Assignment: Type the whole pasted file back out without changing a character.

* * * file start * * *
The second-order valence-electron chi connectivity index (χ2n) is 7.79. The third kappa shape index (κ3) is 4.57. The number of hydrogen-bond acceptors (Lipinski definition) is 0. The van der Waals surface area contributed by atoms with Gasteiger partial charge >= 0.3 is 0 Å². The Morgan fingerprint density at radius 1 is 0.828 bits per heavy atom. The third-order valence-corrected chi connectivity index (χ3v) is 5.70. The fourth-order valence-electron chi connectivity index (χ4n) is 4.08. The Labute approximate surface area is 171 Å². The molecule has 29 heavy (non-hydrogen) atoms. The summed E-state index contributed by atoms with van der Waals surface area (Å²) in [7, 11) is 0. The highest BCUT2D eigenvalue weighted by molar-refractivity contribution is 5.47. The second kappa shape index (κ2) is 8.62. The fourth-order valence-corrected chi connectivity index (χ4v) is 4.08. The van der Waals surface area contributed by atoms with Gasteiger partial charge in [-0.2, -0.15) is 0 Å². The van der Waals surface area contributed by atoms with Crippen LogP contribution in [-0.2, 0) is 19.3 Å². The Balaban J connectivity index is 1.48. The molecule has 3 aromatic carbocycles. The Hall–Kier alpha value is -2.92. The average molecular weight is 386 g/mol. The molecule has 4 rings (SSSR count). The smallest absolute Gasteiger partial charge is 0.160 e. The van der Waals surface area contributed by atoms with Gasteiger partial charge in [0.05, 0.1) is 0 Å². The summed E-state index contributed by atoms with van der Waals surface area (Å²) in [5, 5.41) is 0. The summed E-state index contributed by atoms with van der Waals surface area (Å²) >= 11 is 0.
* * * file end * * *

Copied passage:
The second-order valence-electron chi connectivity index (χ2n) is 7.79. The third kappa shape index (κ3) is 4.57. The number of hydrogen-bond acceptors (Lipinski definition) is 0. The van der Waals surface area contributed by atoms with Gasteiger partial charge >= 0.3 is 0 Å². The Morgan fingerprint density at radius 1 is 0.828 bits per heavy atom. The third-order valence-corrected chi connectivity index (χ3v) is 5.70. The fourth-order valence-electron chi connectivity index (χ4n) is 4.08. The Labute approximate surface area is 171 Å². The molecule has 29 heavy (non-hydrogen) atoms. The summed E-state index contributed by atoms with van der Waals surface area (Å²) in [7, 11) is 0. The highest BCUT2D eigenvalue weighted by molar-refractivity contribution is 5.47. The second kappa shape index (κ2) is 8.62. The fourth-order valence-corrected chi connectivity index (χ4v) is 4.08. The van der Waals surface area contributed by atoms with Gasteiger partial charge in [-0.2, -0.15) is 0 Å². The van der Waals surface area contributed by atoms with Crippen LogP contribution in [-0.2, 0) is 19.3 Å². The Balaban J connectivity index is 1.48. The molecule has 3 aromatic carbocycles. The Hall–Kier alpha value is -2.92. The average molecular weight is 386 g/mol. The molecule has 4 rings (SSSR count). The smallest absolute Gasteiger partial charge is 0.160 e. The van der Waals surface area contributed by atoms with Gasteiger partial charge in [0.05, 0.1) is 0 Å². The summed E-state index contributed by atoms with van der Waals surface area (Å²) in [5, 5.41) is 0. The summed E-state index contributed by atoms with van der Waals surface area (Å²) >= 11 is 0.